In late November last year, The United States and 29 other nations signed a treaty establishing common tools and rules for fighting Internet crime. On 23 November, foreign ministers from the US, Canada, Japan and South Africa joined their counterparts in 26 other countries in signing the Council of Europe's 'Convention on Cybercrime', an international treaty designed to harmonise laws and penalties for crimes committed via the Internet.
The convention streamlines definitions and civil and criminal penalties for hacking, copyright infringement, computer-related fraud, and child pornography.
The treaty also includes provisions added in the wake of the 11 September terrorist attacks that give member states common powers to search and intercept the Internet communications of suspected terrorists.
The treaty will go into force as soon as five member states have ratified it; three of them must be Council of Europe members. The treaty must still be approved by the US Senate before it takes effect in the US.
Criticism and concern
The Council of Europe's cybercrime treaty has steadily earned criticism from consumer and civil liberties groups concerned that the convention could lead to the emergence of an international electronic surveillance network, or a kind of global 'Big Brother'. Specifically, critics allege that US law-enforcement agencies will use the treaty as an end-run around US surveillance laws, and as a way to obtain the kinds of powers not granted in new US anti-terrorism legislation signed into law last year in the wake of 11 September.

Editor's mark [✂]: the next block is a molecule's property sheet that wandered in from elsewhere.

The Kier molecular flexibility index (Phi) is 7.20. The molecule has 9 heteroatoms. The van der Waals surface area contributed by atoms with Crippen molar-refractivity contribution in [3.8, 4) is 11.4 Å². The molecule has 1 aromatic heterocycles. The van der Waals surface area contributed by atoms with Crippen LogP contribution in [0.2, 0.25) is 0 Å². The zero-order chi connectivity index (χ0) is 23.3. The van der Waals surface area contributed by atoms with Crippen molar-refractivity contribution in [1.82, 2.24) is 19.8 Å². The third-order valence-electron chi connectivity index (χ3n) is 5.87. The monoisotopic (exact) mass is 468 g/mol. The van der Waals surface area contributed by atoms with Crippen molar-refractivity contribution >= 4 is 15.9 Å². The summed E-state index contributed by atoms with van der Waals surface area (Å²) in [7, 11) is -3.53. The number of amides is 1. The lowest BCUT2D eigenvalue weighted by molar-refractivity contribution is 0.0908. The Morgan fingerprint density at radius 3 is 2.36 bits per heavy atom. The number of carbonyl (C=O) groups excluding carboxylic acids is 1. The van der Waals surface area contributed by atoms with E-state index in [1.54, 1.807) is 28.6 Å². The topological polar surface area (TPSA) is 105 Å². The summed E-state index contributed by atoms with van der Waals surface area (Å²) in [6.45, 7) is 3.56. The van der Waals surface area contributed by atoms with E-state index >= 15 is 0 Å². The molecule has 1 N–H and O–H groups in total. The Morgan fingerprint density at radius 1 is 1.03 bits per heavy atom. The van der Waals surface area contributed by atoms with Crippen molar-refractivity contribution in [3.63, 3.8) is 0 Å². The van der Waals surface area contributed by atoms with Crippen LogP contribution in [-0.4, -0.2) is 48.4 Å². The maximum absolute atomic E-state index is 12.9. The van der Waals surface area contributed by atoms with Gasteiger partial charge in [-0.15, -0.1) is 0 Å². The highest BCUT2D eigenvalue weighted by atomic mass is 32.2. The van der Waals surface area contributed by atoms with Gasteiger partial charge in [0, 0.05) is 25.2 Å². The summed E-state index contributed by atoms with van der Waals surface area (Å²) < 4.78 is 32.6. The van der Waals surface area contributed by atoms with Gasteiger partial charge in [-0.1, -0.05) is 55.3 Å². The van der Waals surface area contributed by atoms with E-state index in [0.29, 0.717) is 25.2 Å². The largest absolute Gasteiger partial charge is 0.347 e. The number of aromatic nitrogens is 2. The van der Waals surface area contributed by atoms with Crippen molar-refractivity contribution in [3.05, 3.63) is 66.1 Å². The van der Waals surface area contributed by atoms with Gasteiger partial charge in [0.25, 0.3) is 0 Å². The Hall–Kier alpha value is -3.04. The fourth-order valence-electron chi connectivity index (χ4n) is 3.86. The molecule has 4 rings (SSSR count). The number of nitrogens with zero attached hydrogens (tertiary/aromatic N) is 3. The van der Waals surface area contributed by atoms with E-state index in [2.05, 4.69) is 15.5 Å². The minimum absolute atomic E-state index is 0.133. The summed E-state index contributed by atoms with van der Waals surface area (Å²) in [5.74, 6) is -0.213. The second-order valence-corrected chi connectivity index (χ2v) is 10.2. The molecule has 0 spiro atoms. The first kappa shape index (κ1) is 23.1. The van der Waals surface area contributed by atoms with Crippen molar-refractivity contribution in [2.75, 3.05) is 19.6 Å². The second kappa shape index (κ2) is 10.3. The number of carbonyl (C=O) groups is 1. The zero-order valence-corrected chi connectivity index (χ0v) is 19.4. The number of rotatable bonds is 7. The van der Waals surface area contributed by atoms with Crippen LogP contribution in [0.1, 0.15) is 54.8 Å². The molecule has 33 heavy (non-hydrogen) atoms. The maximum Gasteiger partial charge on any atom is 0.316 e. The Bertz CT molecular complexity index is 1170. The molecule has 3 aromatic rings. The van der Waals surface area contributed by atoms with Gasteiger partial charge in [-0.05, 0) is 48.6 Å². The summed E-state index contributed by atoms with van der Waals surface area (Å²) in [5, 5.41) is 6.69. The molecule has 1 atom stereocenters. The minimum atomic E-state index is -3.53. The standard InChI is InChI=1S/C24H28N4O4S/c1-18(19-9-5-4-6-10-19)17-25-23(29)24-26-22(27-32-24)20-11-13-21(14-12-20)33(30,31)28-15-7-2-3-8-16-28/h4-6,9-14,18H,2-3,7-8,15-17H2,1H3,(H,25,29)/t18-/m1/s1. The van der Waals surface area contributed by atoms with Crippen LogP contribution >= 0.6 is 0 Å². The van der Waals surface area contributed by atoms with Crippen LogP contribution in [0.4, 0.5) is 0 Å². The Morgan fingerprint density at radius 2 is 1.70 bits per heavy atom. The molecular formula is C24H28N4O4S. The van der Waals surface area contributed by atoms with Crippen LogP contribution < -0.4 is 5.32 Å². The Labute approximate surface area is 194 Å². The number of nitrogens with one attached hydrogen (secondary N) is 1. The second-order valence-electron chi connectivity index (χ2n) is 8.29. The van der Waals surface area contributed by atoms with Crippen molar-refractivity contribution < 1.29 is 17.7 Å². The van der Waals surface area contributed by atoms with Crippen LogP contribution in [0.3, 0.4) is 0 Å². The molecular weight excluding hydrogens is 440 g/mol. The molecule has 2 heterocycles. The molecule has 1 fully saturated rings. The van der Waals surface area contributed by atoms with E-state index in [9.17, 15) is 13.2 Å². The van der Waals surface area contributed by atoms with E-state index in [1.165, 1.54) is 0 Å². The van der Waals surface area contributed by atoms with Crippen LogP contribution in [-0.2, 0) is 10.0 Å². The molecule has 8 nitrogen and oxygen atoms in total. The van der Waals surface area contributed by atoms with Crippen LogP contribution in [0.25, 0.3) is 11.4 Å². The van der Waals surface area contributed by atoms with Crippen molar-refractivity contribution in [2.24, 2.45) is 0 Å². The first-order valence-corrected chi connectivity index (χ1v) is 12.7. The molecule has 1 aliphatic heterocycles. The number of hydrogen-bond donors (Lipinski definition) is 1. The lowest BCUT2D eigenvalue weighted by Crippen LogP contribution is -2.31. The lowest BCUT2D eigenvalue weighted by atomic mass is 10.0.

First Amendment groups also are worried about the implications of a supplemental protocol that will soon be added to the agreement that makes any Internet publication of racist or xenophobic material a criminal offence.
A precious balance
Speaking on the eve of the signing ceremony in Brussels last week, the Council of Europe's Legal Director Guy de Vel countered those claims, saying the treaty strikes "a precious balance between the requirements of criminal investigations and respect for individual rights". De Vel also said he remains mystified about allegations that the treaty might compromise civil rights.
"When I read the text of the convention, I still find it difficult to understand why these accusations were made," he said. "It is possible that the true motivations of the draft were, unfortunately, not always properly understood."
Other nations that signed the treaty include: Albania, Armenia, Austria, Belgium, Bulgaria, Croatia, Cyprus, Estonia, Finland, France, Germany, Greece, Hungary, Italy, Moldova, the Netherlands, Norway, Poland, Portugal, Romania, Spain, Sweden, Switzerland, the Former Yugoslav Republic of Macedonia, Ukraine and the United Kingdom.